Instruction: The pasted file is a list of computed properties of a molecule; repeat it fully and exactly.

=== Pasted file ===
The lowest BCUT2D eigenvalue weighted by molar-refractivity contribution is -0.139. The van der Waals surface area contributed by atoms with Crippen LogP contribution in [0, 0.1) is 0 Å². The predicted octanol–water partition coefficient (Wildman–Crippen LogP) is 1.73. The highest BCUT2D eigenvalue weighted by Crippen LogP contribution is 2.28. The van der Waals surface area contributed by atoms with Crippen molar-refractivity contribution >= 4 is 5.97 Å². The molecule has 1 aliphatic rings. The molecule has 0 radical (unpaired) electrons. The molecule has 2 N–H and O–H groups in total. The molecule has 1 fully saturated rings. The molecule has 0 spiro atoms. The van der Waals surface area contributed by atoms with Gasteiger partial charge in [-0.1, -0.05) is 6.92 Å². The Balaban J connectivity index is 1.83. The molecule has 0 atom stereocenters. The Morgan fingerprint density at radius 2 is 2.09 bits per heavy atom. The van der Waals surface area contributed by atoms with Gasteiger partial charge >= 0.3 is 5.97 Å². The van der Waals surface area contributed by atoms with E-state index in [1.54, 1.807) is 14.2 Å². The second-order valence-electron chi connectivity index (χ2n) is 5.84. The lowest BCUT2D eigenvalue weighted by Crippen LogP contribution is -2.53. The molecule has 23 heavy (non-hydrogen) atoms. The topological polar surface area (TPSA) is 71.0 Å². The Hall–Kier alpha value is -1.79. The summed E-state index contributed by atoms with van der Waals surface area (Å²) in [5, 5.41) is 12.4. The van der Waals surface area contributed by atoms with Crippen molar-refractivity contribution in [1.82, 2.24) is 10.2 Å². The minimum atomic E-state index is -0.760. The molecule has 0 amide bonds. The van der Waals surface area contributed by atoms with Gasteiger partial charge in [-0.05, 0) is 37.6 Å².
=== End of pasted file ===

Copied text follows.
The lowest BCUT2D eigenvalue weighted by molar-refractivity contribution is -0.139. The van der Waals surface area contributed by atoms with Crippen LogP contribution in [0, 0.1) is 0 Å². The predicted octanol–water partition coefficient (Wildman–Crippen LogP) is 1.73. The highest BCUT2D eigenvalue weighted by Crippen LogP contribution is 2.28. The van der Waals surface area contributed by atoms with Crippen molar-refractivity contribution >= 4 is 5.97 Å². The molecule has 1 aliphatic rings. The molecule has 0 radical (unpaired) electrons. The molecule has 2 N–H and O–H groups in total. The molecule has 1 fully saturated rings. The molecule has 0 spiro atoms. The van der Waals surface area contributed by atoms with Gasteiger partial charge in [-0.1, -0.05) is 6.92 Å². The Balaban J connectivity index is 1.83. The molecule has 0 atom stereocenters. The Morgan fingerprint density at radius 2 is 2.09 bits per heavy atom. The van der Waals surface area contributed by atoms with Gasteiger partial charge >= 0.3 is 5.97 Å². The van der Waals surface area contributed by atoms with E-state index in [1.54, 1.807) is 14.2 Å². The second-order valence-electron chi connectivity index (χ2n) is 5.84. The lowest BCUT2D eigenvalue weighted by Crippen LogP contribution is -2.53. The molecule has 23 heavy (non-hydrogen) atoms. The topological polar surface area (TPSA) is 71.0 Å². The Hall–Kier alpha value is -1.79. The summed E-state index contributed by atoms with van der Waals surface area (Å²) in [5, 5.41) is 12.4. The van der Waals surface area contributed by atoms with Crippen molar-refractivity contribution in [1.82, 2.24) is 10.2 Å². The minimum atomic E-state index is -0.760. The molecule has 0 amide bonds. The van der Waals surface area contributed by atoms with Gasteiger partial charge in [-0.05, 0) is 37.6 Å².